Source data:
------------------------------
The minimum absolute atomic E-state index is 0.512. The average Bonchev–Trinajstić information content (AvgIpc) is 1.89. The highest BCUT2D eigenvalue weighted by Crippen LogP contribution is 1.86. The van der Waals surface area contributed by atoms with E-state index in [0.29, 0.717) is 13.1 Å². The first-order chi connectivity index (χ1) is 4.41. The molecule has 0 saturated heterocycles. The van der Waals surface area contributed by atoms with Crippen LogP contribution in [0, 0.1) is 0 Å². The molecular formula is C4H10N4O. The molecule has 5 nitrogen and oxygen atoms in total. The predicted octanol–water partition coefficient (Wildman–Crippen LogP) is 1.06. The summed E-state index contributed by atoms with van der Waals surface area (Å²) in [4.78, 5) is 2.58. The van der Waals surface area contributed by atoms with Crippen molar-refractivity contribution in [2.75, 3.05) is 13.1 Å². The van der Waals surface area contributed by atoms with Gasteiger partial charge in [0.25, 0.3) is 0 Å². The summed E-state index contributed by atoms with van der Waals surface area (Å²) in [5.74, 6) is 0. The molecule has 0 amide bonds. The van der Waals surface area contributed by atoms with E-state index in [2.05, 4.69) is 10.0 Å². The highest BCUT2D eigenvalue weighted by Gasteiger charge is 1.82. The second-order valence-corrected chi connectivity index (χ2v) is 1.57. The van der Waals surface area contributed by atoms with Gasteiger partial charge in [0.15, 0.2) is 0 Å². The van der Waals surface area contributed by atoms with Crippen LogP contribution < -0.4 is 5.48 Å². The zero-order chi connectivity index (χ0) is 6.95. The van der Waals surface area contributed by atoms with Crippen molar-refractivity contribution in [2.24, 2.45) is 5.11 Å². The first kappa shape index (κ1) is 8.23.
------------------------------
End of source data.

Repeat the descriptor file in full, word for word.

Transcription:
The minimum absolute atomic E-state index is 0.512. The average Bonchev–Trinajstić information content (AvgIpc) is 1.89. The highest BCUT2D eigenvalue weighted by Crippen LogP contribution is 1.86. The van der Waals surface area contributed by atoms with E-state index in [0.29, 0.717) is 13.1 Å². The first-order chi connectivity index (χ1) is 4.41. The molecule has 0 saturated heterocycles. The van der Waals surface area contributed by atoms with Crippen LogP contribution in [0, 0.1) is 0 Å². The molecular formula is C4H10N4O. The molecule has 5 nitrogen and oxygen atoms in total. The predicted octanol–water partition coefficient (Wildman–Crippen LogP) is 1.06. The summed E-state index contributed by atoms with van der Waals surface area (Å²) in [4.78, 5) is 2.58. The van der Waals surface area contributed by atoms with Crippen molar-refractivity contribution in [2.75, 3.05) is 13.1 Å². The van der Waals surface area contributed by atoms with Gasteiger partial charge in [0.25, 0.3) is 0 Å². The summed E-state index contributed by atoms with van der Waals surface area (Å²) in [5.74, 6) is 0. The molecule has 0 amide bonds. The van der Waals surface area contributed by atoms with E-state index in [2.05, 4.69) is 10.0 Å². The highest BCUT2D eigenvalue weighted by Gasteiger charge is 1.82. The second-order valence-corrected chi connectivity index (χ2v) is 1.57. The van der Waals surface area contributed by atoms with Gasteiger partial charge in [0.15, 0.2) is 0 Å². The van der Waals surface area contributed by atoms with Crippen LogP contribution < -0.4 is 5.48 Å². The zero-order chi connectivity index (χ0) is 6.95. The van der Waals surface area contributed by atoms with Crippen molar-refractivity contribution in [2.24, 2.45) is 5.11 Å². The first kappa shape index (κ1) is 8.23.